Looking forward to the day when my data might be able to cuddle with @pandaproject and provide added value to the user
UPDATE: The questions I need to answer in order to move forward are:
- Is there a method to serve data and geo streams of json, xml or js for tablets and mobile devices?
- Is there a method more efficient than Caspio, which is cumbersome when creating more than a simple searchable database, and is without an cost-effective API to access the data we upload?
- Is there a method to ensure that we won’t run into third-party API restraints, or in the case of Google spreadsheets and Fusion Tables, potential costs or deprecation?
- Is there a method that allows uploaded data to associated with other data, and updated by staff in an efficient manner?
- Is there a method that allows for the efficient creation of legacy print products.
It seems as though the beta release of the Panda Project in the coming months my provide a clue to the answers?
Upon joining madison.com on Jan. 31, I had a couple open-ended priorities handed to me. To big picture me, there could have been nothing more exciting. To detail-oriented me, there could be nothing more dangerous.
Because when you are asked to package local datasets with an eye toward creating products, and develop systems and workflow to treat news and advertising as data instead of unstructured text, well that mission hits all of my buttons: take an underutilized area, develop a plan, process and system, and do the work.
Nearly eight months later, I'm realizing something important. There is so much data.
Data in Word documents, and in spreadsheets -- Excel, Google, OpenOffice, Lotus 1-2-3? -- and InDesign pages. Data having to do with local non-profits and golf courses. Restaurant listings and dining reviews and things to do. Data is stored on hard drives, and flash drives and CD-Roms and shared drives and MySQL databases and Caspio tables.
All that said, the group of us that have been working together on these initiatives have had success.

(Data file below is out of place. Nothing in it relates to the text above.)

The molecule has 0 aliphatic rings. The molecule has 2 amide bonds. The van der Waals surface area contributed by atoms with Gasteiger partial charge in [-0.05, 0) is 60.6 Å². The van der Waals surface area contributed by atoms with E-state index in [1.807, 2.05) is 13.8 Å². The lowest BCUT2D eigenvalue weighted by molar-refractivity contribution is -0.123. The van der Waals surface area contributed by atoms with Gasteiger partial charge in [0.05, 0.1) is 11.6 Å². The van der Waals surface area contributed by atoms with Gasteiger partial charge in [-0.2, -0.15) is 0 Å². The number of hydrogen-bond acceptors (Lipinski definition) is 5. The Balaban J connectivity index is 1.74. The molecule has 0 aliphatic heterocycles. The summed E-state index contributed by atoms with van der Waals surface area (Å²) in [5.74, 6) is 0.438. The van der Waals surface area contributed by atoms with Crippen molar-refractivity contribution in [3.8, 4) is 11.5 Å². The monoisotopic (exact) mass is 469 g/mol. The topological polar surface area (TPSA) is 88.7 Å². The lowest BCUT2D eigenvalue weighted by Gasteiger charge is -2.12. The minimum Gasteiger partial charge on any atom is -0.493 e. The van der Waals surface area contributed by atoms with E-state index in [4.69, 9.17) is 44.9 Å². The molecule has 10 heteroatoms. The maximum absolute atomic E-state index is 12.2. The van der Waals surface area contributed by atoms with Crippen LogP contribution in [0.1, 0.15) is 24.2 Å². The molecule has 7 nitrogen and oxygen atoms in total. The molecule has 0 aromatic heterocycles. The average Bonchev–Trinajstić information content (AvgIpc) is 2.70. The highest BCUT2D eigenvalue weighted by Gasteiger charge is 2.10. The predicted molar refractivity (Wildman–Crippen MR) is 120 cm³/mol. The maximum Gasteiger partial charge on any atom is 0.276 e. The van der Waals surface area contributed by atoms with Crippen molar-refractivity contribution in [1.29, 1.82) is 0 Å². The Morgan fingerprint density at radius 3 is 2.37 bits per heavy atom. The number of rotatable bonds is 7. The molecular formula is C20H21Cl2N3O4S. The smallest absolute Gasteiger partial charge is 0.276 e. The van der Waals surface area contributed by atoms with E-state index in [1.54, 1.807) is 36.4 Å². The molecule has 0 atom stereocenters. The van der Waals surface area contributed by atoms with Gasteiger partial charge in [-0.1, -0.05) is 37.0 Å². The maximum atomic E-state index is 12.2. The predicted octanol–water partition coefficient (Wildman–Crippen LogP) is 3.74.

Just two months in, I helped the sports department produce it's annual Wisconsin Golf Course Directory with an eye toward a central database that can supply a print product, as opposed to the other way around.
And that test case and proof of concept allowed us to use the same mechanism for the annual Answer Book publication
I feel the publication of the Badgers All-Time Football Scores Database is also a win.
But I look up and I find the Book of Business and the Dining Guide coming down the tracks. And there's a holiday guide, and news applications… Suddenly, like the assignment I was given, the possibilities are endless.
And while I was able to standardize what had been 15 separate databases into one that would power the Answer Book, that is not possible for each of these publications.
No, to pull this off would mean one-off data management tools, one-offs that require separate admins depending on whether a user wants to submit or update the information. Then there is the user side, which requires another view. … Multiplied by 15 to 20 projects…
Well, what would I like? Well, I'm glad you asked.
I'll take a central hub for all the listings and directory information, as well as politicians and public officials so we can get that data out of docs and excel files, etc. And perhaps certain data is associated with a publication, and then we lay an interface on top of that so I can pull the data I need for a publication… Maybe even choose table or digest format?
Well, to get there, I see some obvious solutions.
- Keep building one offs until I stumble upon a hidden feature that solves all my problems.
- Continue to build off the django poll tutorial I finally finished, and hope I can learn enough to build the master of all databases. I want to do this anyway, though from experience I know I need to build a one-off and not a masterpiece
- Install OpenBlock on an AWS machine and learn to simply manipulate the database structures.
Short of those solutions, I'm eager and excited to see what the PANDA Project comes up with. A Knight News Challenge winner led by Brian Boyer and Christopher Groskopf, PANDA "wants to be your newsroom data appliance. It provides a place for you to store data, search it, and share it with the rest of your newsroom."
So, now comes the dilemma. Put in the time to learn how to build a system, or make due until what could be a "Pro" solution comes along…? And then there are the deadlines for niche publications...
Tell you what, if you too have found the need for a data solution, I'd recommend filling out the PANDA Project's survey. Maybe then you and I can chat when all our data is structured and in one central location and we are happy managers of localized structured data sets that are adding value and utility for the user.